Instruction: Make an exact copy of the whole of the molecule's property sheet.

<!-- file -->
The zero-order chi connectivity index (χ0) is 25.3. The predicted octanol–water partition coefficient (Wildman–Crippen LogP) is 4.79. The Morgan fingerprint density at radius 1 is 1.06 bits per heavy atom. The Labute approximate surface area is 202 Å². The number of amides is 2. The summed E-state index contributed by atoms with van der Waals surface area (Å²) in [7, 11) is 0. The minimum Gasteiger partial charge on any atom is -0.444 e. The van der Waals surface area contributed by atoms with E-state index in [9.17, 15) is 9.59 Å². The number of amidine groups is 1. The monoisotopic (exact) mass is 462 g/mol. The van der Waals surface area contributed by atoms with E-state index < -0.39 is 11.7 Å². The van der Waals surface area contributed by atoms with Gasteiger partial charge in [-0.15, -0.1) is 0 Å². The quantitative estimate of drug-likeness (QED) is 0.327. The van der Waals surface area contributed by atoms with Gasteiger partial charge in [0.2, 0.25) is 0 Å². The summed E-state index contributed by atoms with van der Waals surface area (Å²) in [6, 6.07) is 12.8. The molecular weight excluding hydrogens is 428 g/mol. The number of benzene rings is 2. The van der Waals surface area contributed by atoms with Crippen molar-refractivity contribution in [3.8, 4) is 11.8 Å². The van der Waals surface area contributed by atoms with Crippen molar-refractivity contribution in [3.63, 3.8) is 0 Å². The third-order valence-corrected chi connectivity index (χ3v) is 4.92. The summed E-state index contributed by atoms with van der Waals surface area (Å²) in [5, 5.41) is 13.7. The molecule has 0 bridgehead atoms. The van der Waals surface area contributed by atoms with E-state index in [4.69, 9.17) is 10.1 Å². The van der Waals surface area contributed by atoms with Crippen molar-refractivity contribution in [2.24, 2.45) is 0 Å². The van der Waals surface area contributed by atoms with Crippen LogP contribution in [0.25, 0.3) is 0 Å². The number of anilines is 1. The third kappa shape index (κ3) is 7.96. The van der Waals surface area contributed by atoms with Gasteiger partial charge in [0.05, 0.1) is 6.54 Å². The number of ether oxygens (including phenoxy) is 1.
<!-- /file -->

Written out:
The zero-order chi connectivity index (χ0) is 25.3. The predicted octanol–water partition coefficient (Wildman–Crippen LogP) is 4.79. The Morgan fingerprint density at radius 1 is 1.06 bits per heavy atom. The Labute approximate surface area is 202 Å². The number of amides is 2. The summed E-state index contributed by atoms with van der Waals surface area (Å²) in [7, 11) is 0. The minimum Gasteiger partial charge on any atom is -0.444 e. The van der Waals surface area contributed by atoms with E-state index in [9.17, 15) is 9.59 Å². The number of amidine groups is 1. The monoisotopic (exact) mass is 462 g/mol. The van der Waals surface area contributed by atoms with E-state index < -0.39 is 11.7 Å². The van der Waals surface area contributed by atoms with Gasteiger partial charge in [-0.15, -0.1) is 0 Å². The quantitative estimate of drug-likeness (QED) is 0.327. The van der Waals surface area contributed by atoms with Gasteiger partial charge in [0.2, 0.25) is 0 Å². The summed E-state index contributed by atoms with van der Waals surface area (Å²) in [6, 6.07) is 12.8. The molecular weight excluding hydrogens is 428 g/mol. The number of benzene rings is 2. The van der Waals surface area contributed by atoms with Crippen molar-refractivity contribution in [3.8, 4) is 11.8 Å². The van der Waals surface area contributed by atoms with Crippen molar-refractivity contribution in [3.63, 3.8) is 0 Å². The third-order valence-corrected chi connectivity index (χ3v) is 4.92. The summed E-state index contributed by atoms with van der Waals surface area (Å²) in [5, 5.41) is 13.7. The molecule has 0 bridgehead atoms. The van der Waals surface area contributed by atoms with E-state index in [4.69, 9.17) is 10.1 Å². The van der Waals surface area contributed by atoms with Crippen molar-refractivity contribution in [2.24, 2.45) is 0 Å². The van der Waals surface area contributed by atoms with Crippen LogP contribution in [0.25, 0.3) is 0 Å². The number of anilines is 1. The third kappa shape index (κ3) is 7.96. The van der Waals surface area contributed by atoms with Gasteiger partial charge in [0.05, 0.1) is 6.54 Å². The number of ether oxygens (including phenoxy) is 1.